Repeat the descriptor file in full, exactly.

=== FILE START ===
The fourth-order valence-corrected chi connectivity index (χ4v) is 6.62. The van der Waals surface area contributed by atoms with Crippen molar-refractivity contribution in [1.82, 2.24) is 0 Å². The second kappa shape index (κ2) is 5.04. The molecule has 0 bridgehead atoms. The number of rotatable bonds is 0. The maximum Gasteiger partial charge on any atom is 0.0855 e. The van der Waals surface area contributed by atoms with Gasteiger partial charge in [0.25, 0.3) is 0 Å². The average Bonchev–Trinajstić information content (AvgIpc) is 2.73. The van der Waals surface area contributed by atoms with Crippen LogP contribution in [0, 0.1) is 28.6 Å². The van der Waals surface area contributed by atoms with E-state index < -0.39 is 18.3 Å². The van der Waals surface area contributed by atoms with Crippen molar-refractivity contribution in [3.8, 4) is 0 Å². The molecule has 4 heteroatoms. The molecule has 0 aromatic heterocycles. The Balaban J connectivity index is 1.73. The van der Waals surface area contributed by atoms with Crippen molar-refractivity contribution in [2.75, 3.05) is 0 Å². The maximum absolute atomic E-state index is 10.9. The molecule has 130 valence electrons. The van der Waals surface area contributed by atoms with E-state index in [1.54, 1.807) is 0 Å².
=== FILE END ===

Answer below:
The fourth-order valence-corrected chi connectivity index (χ4v) is 6.62. The van der Waals surface area contributed by atoms with Crippen molar-refractivity contribution in [1.82, 2.24) is 0 Å². The second kappa shape index (κ2) is 5.04. The molecule has 0 bridgehead atoms. The number of rotatable bonds is 0. The maximum Gasteiger partial charge on any atom is 0.0855 e. The van der Waals surface area contributed by atoms with Gasteiger partial charge in [0.25, 0.3) is 0 Å². The average Bonchev–Trinajstić information content (AvgIpc) is 2.73. The van der Waals surface area contributed by atoms with Crippen LogP contribution in [0, 0.1) is 28.6 Å². The van der Waals surface area contributed by atoms with E-state index < -0.39 is 18.3 Å². The van der Waals surface area contributed by atoms with Crippen molar-refractivity contribution in [3.8, 4) is 0 Å². The molecule has 4 heteroatoms. The molecule has 0 aromatic heterocycles. The Balaban J connectivity index is 1.73. The van der Waals surface area contributed by atoms with Crippen molar-refractivity contribution in [2.75, 3.05) is 0 Å². The maximum absolute atomic E-state index is 10.9. The molecule has 130 valence electrons. The van der Waals surface area contributed by atoms with E-state index in [1.54, 1.807) is 0 Å².